Even today, the Cuban government sponsors many workshops, seminars, and events that are aimed at the tourist market , as evidenced by the numerous brochures and flyers advertising events that are held every year. Weekly dances are offered that highlight the music inspired by traditional African drums, using the archaic Lucumi language that is still spoken today by priests and their followers in modern-day Cuba and South Florida. Santeria has become a major tourist attraction in Cuba.
Once dismissed as mere entertainment for slaves and freed blacks, as superstition or witchcraft, Santeria has become fertile ground for research and artistic inspiration and acquired a huge following among Cuban exiles. It has taken on the role of a support system and a mediating institution both in Cuba and in exile; acting as a coping mechanism for dealing with stress, whether induced by living under a Communist regime or by in exile in a foreign land. As such, it is often used as a psychotherapeutic method and an alternative medical system.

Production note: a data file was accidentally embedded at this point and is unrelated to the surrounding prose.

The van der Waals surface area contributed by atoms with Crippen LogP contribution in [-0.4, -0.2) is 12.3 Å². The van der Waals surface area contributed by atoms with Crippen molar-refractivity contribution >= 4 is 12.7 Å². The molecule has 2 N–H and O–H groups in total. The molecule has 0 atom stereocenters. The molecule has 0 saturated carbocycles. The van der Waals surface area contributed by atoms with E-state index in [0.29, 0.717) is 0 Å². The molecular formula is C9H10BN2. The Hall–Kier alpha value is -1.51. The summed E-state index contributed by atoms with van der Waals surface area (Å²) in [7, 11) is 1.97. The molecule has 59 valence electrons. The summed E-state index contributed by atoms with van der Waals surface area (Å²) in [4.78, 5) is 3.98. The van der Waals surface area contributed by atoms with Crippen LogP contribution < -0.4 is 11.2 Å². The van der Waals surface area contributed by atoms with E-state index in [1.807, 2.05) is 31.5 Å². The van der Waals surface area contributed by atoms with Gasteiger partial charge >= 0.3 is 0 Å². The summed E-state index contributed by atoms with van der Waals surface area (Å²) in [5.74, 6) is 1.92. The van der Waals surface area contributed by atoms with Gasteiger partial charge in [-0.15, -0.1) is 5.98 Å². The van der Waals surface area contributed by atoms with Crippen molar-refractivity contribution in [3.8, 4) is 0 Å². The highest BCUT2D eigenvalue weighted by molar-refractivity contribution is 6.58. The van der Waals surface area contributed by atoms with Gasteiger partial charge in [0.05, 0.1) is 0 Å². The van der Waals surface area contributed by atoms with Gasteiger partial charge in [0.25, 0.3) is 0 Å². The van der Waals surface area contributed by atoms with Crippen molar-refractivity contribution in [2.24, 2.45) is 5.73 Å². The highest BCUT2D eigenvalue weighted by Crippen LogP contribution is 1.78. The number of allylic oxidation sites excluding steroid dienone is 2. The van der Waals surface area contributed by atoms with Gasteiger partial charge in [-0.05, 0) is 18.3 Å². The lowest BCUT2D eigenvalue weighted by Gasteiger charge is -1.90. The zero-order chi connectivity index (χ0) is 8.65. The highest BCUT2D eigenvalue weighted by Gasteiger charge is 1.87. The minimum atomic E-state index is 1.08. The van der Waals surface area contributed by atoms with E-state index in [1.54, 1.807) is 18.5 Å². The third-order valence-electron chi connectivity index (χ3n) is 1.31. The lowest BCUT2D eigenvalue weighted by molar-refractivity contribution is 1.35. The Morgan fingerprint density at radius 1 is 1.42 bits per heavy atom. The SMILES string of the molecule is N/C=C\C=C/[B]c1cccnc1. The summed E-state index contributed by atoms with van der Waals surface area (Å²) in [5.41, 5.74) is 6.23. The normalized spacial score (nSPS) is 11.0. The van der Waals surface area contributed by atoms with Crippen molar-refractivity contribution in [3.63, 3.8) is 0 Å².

As a reaction to its new, more global membership and its spread not only in this hemisphere but also in Europe, Santeria is experiencing structural changes in its hierarchy and within its rituals, which have been somewhat "streamlined." It is becoming more mainstream, with an increase in educated, upper-middle class santeros. Whereas the religion has been practiced in anonymity and in privacy, generally due to social disapprobation, there has been a willingness to open its practices to public scrutiny. A case in point concerns the temple of Ernesto Pichardo, who is both a santeria priest and an anthropologist. He established the Babalu-Aye Temple in Hialeah, Florida in 1974 but it was shut down in 1987 due to complaints from the community following allegations of animal sacrifice. It was allowed to reopen again after the Supreme Court ruled in 1993 that the laws which banned the ritual sacrifice of animals violated the free exercise of religion clause of the First Amendment. That a Temple was willing to become the center of legal battles and media debates indicates that the followers of Santeria, at least in Miami, are striving to legitimize the religion by casting off its old cloak of secrecy.